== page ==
Voters are reluctant to pass school levies

January 27th, 2020 by Ken

For the first time in several years, I’m starting to feel a backlash on funding our local schools.  I don’t have a “spidey sense” but in talking with many people, I’m beginning to get the feeling that passing local school levies this time around won’t be a slam dunk.

The schools and their organized supporters will pull out a victory at the polls this time around, they almost always do, but it won’t be over-whelming, just enough to get the funding measures passed.

Some of those questioning the school levies thought that the state had “fully-funded basic education.”  Yet, they ask me, where is the levy money going?  If it isn’t going for basic education, then why are we being asked to pay extra for it?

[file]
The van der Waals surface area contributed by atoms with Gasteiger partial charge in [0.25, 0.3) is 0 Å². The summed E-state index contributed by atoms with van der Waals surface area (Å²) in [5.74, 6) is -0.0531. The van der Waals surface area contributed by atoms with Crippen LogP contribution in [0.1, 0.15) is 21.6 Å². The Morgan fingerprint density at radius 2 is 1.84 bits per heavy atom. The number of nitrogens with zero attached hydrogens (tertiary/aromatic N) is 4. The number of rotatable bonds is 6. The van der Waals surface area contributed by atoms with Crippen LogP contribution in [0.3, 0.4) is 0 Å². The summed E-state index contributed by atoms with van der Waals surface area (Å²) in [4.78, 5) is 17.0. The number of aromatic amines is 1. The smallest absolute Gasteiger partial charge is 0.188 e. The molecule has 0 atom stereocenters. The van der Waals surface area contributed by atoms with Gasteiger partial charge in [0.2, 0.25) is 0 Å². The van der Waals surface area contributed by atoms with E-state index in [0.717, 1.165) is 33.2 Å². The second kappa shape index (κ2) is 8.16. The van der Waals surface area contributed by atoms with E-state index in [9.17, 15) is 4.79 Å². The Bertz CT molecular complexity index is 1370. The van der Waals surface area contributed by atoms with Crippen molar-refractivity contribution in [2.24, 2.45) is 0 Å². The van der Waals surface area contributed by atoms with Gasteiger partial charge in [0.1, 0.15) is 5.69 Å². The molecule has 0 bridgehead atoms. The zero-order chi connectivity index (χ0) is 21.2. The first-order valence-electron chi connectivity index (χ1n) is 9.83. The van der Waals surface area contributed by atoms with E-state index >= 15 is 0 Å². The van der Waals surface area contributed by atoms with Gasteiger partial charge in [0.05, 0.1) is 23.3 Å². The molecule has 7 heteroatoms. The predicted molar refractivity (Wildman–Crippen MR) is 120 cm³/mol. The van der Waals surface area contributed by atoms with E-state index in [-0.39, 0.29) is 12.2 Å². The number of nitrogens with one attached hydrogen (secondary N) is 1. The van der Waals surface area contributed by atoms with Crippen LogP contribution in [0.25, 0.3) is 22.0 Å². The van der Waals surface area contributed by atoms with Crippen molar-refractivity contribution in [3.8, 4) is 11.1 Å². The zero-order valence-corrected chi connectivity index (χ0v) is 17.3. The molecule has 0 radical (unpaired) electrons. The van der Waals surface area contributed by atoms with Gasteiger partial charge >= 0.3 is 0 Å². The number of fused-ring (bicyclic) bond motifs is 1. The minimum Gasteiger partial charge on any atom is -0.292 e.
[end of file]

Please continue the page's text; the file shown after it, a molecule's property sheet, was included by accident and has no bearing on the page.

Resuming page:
Some thought the state had done away with, or lowered the amount of money school districts can ask for.  Yet the amount of money property owners are be asked to spend for schools continues to increase.

There are many questions floating around in the school-sphere, but very little answers.

School districts are lucky that it only requires a bare 50 percent plus one to pass levies.  The same doesn’t hold true for bonds.  A 60 percent threshold will be hard to overcome.

Our community supports good education.  But they continue to ask me “When is it enough?”

Posted in Government, Local Politics, The Real News


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